8.4

Vicky Cristina Barcelona

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Vicky Cristina Barcelona

Release Date: Aug. 15
Director/Writer: Woody Allen 
Cinematographer: Javier Aguirresarobe
Starring: Javier Bardem, Penélope Cruz, Scarlett Johansson, Rebecca Hall
Studio/Run Time: The Weinstein Company, 97 mins.

Woody Allen and his star-studded cast strike the right balance between sex and comedy


In his most delightful subversion yet, septuagenarian Woody Allen’s films get richer and sexier as he grows older and greyer. Credit the success of 2005’s Match Point for a lesson well-learned: The right, pillowy-lipped cast can turn would-be annoying neuroticism into a compelling look at human nature and culture clashes.

This time, those lips belong to best buds Vicky (newcomer Rebecca Hall), a straight-laced grad student writing her thesis on Catalan identity, and free-spirited Cristina (current Allen muse Scarlett Johannsson), who’s taking a timeout from life after another failed relationship and artistic venture. The pair arrives in Barcelona for the summer seeking two months of freedom before returning to their set paths at home in the States—Vicky, marriage to a stable yuppie; Cristina, more clichéd soul-searching.

Ready or not, adventure finds them, arriving in the form of local painter Juan Antonio (Javier Bardem, playing a character well-coiffed and human enough to make you forget his calculating turn in No Country for Old Men). One evening, Juan approaches the two girls at dinner and presents them with a proposition: travel to the small town of Oviedo with him in one hour on his private three-seater for a weekend of good food, good wine and good sex. Well, why not? When in Barcelona…

Bardem’s Juan Antonio is just the kind of Spaniard turistas dream of when traveling abroad—handsome, artsy, sexually direct in a non-threatening way. But while Cristina may seem liberal in her shades of grey as she twists her hair in less-than-coy acquiescence (Vicky immediately disapproves), the Spaniard, with his colorful views of idealized romanticism, shows her up. And before the tale is through, both women get pulled into his world and out of their comfort zones—just two more pretty, colorful brush strokes on his vibrant canvas.

From the start, Vicky Cristina Barcelona plays like a light-hearted fable, complete with narration. As a device, voiceover often results in lazy filmmaking, but here it fits. The over-enunciated, measured cadence—reminiscent of foreign-language tapes (and, thank God, not delivered by Allen’s voice)—broadcasts Vicky's and Cristina’s insecurities and desires. Like the fresh-from-Dawson’s Creek Americans they are, they overthink and overanalyze. We don’t need to hear the thoughts of the Spaniards; in contrast, they tell us themselves.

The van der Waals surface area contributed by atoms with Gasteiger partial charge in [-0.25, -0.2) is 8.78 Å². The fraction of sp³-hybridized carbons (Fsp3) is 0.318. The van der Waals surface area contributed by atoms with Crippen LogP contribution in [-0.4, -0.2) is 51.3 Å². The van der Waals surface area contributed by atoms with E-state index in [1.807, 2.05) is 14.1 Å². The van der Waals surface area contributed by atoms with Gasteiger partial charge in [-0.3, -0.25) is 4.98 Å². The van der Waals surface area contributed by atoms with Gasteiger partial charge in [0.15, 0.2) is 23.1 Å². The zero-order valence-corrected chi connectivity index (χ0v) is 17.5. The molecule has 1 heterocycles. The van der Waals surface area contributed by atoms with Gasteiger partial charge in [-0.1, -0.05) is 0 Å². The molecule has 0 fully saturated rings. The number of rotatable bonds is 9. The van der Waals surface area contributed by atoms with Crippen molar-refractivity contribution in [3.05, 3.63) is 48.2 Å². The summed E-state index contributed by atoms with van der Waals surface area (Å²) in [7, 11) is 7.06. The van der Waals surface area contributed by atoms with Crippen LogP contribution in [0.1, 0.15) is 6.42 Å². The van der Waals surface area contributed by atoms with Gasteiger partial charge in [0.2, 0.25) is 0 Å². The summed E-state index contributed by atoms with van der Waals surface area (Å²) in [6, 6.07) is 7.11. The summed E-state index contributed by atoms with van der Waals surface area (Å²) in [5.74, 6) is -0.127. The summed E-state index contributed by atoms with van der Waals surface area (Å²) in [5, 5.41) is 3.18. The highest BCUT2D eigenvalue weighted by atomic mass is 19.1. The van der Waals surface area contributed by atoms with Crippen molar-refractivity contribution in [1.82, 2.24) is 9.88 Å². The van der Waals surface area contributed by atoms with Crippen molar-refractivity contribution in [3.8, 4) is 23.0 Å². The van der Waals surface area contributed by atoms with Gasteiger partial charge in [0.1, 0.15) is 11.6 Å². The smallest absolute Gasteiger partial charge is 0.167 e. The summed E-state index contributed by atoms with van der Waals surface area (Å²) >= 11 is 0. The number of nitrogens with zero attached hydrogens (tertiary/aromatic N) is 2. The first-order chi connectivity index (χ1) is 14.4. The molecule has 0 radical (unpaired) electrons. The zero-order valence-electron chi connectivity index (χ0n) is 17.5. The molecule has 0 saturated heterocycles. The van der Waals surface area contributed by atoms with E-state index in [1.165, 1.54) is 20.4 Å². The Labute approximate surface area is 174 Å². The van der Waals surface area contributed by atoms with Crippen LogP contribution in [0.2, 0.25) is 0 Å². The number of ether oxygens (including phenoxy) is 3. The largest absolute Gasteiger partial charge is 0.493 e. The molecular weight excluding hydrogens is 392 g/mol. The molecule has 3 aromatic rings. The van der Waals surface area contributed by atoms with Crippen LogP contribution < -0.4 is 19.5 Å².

And no one tells it better, louder or straighter than Juan Antonio’s ex-wife (a superb Penélope Cruz), who bursts onto the scene two-thirds of the way through. Though she has the least amount of screen time and no claim on the title, it’s as much her film as anyone else’s. She’s been lurking like a specter since the start—we learn that she once stabbed Juan Antonio in a fit of rage (says Vicky, “Maybe you did something to deserve it”)—and she delivers. Her María Elena is a tornado of a woman, yelling, painting, nurturing and threatening to kill (herself and others) with as much passion as she has beauty. To watch her is to see everything Vicky and Cristina—no matter how alluring they are in their own right—are not.

The story is a lesson for them, but also for us—and for Mr. Allen. After all, no one can pack a couple hours full of frets and freakouts the way he can. If he’s telling us to shut up already, is he promising—in his own tongue-in-cheek way—to do the same? If it means more breezy gems like this, we can only hope.

Allen’s comic timing is in tip-top form, keeping what could be a clunker of a set-up—a cross-cultural study of the incarnations of modern love—from turning too precious or too risqué (even during a much-hyped Cruz-on-Johansson darkroom smooch). For a movie that explores the entanglements of the human heart (and limbs), it moves a bit too cleanly from scene-to-scene, but for all the rest, it’s easy to forgive.

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